Graduation Day


Well, that’s it. After 5 years I have graduated from the Open University, and it has been one hell of a ride.  I began in earnest in 2011, after deciding that what I really wanted more than anything else was a career in teaching.  The enormous support and encouragement from my husband also helped me keep going, especially in those moments when I was disappointed over a grade, or the workload was battling with other responsibilities (3 kiddos, moving twice etc). I have made more than a few self discoveries about my own abilities. The most important realisation has been that I cannot let others set my horizons for me.  I will no longer allow others to tell me what I am, or am not, capable of before I have even had the chance to try.

I would be lying if I said I didn’t come up against some opposition to both my choice to take an OU degree and my desire to become a teacher. Reasons ranged from, “It’ll be hard” (as if that was ever a good reason not to do something), “but teaching doesn’t pay much” (teaching is a calling, not a money spinner,) and “But it’s not like a real degree from a proper university?” (I have really lost count of how many times I have explained that the OU is a ‘proper’ university, and it’s actually harder to get a passing grade.). Despite this, I think at least in part due to a healthy dose of belligerence and general bloody-minded determination to have my own way, I completed it.   Right, that’s the griping done: I studied, I learned, I gave up sleep and developed a caffeine addiction (okay, MORE of a caffeine addiction).

This morning I woke up with the jitters. I’m talking mutant butterflies here people! The stress of the lying google maps app, which fails to mention road works and sends you on a random route round the diversions, hadn’t helped but we arrived in one piece and on time. Managed to race through check in, explained that we had to bring our 3 year old because the nursery was closed that day due to training, for which they were highly sympathetic and gave us an extra refreshment voucher. Kudos to OU for being family friendly.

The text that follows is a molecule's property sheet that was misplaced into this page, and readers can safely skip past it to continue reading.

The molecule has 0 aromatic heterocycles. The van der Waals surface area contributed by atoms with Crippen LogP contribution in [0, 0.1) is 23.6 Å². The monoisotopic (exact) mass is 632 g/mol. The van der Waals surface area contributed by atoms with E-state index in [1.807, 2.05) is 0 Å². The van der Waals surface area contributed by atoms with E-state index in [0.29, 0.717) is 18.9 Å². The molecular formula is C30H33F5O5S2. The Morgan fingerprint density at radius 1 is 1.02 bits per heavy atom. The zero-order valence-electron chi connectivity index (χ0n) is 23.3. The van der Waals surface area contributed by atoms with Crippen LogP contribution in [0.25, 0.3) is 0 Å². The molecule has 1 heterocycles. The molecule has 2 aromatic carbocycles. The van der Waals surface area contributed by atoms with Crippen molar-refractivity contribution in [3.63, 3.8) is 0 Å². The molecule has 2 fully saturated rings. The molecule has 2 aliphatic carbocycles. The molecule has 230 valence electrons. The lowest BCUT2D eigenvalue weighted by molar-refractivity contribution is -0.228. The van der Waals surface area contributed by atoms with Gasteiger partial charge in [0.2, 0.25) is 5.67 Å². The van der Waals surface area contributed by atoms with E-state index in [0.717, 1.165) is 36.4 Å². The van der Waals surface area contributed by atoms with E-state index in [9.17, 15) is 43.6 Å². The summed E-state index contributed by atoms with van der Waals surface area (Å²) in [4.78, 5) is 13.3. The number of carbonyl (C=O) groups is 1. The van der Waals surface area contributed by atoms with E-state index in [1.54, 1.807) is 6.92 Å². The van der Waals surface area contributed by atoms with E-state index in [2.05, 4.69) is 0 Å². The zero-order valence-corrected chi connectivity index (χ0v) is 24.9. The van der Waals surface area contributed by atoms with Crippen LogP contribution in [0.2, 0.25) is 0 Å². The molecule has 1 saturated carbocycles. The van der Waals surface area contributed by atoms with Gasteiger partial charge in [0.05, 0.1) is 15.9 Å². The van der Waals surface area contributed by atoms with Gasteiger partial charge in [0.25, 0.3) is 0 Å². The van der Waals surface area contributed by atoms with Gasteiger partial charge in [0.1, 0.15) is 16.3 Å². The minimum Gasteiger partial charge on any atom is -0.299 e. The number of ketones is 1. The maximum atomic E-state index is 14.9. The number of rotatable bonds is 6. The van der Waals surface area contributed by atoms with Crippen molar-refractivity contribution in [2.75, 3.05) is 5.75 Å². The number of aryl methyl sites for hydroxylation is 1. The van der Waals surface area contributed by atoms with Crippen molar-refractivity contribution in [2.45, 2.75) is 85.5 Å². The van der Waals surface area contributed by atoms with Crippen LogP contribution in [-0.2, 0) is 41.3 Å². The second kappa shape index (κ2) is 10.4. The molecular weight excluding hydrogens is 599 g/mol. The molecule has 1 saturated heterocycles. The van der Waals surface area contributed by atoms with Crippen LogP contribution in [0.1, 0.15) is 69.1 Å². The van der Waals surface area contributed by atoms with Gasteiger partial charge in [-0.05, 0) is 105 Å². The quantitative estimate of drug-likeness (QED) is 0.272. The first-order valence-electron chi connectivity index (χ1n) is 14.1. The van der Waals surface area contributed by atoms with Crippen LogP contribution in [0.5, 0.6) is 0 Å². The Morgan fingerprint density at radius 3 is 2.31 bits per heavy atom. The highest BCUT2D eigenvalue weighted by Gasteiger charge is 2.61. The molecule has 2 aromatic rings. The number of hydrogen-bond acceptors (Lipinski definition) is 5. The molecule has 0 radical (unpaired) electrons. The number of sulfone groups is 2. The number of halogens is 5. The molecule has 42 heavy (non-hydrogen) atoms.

Next up was robes, pictures, and yes, more queuing. This is the point where it actually did begin to feel real.  I had done this. Despite kids, and despite life, I had worked my socks off and actually achieved something (big drum roll here), and I wasn’t beating myself up about it.  I deserved to be there. That doesn’t mean that I wasn’t cringing for the official photo. If my grandad and parents hadn’t wanted one, I wouldn’t have gone for it. I even managed a smile. (Those who know me, know my feelings about photos of me.  Lets just say I am happier at the other end of the lens).

Being around ‘people’ in large numbers has never been one of my happy places so the prospect of getting on stage in front of a large number of people that I did not know was not an idea I was relishing.  I just fixed my eye on Sean and Henry, and tried to ignore the rest of the audience.  That said, I managed to queue by the stage for my diploma, collect it, cross the stage and get back to my seat without falling on my face/off the stage/both without social anxiety kicking in and freaking out.

The speech form the now honorary doctor of the university, was highly informative and very moving and I encourage you to watch it here. It’s the Birmingham 2016 one but it’s not up just yet. If you follow the comments for this post, I can let you know when its up.

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Special birthday request to my readers


My birthday is looming ahead of me (Sunday 12th, April). This year, instead of cards or anything else, I would consider it a personal favour if, readers, friends and family would consider donating to a very worthwhile cause, then share the link on their social media pages.
The work the charity does is a cause very close to my heart and one which I feel very privileged to be a part of. The people on the ground are doing fantastic job to alleviate the causes of poverty, and its symptoms, but need the help of people like you in order to continue that work. This is how your money can be put to work.

  • ​$10 provides baby formula for a week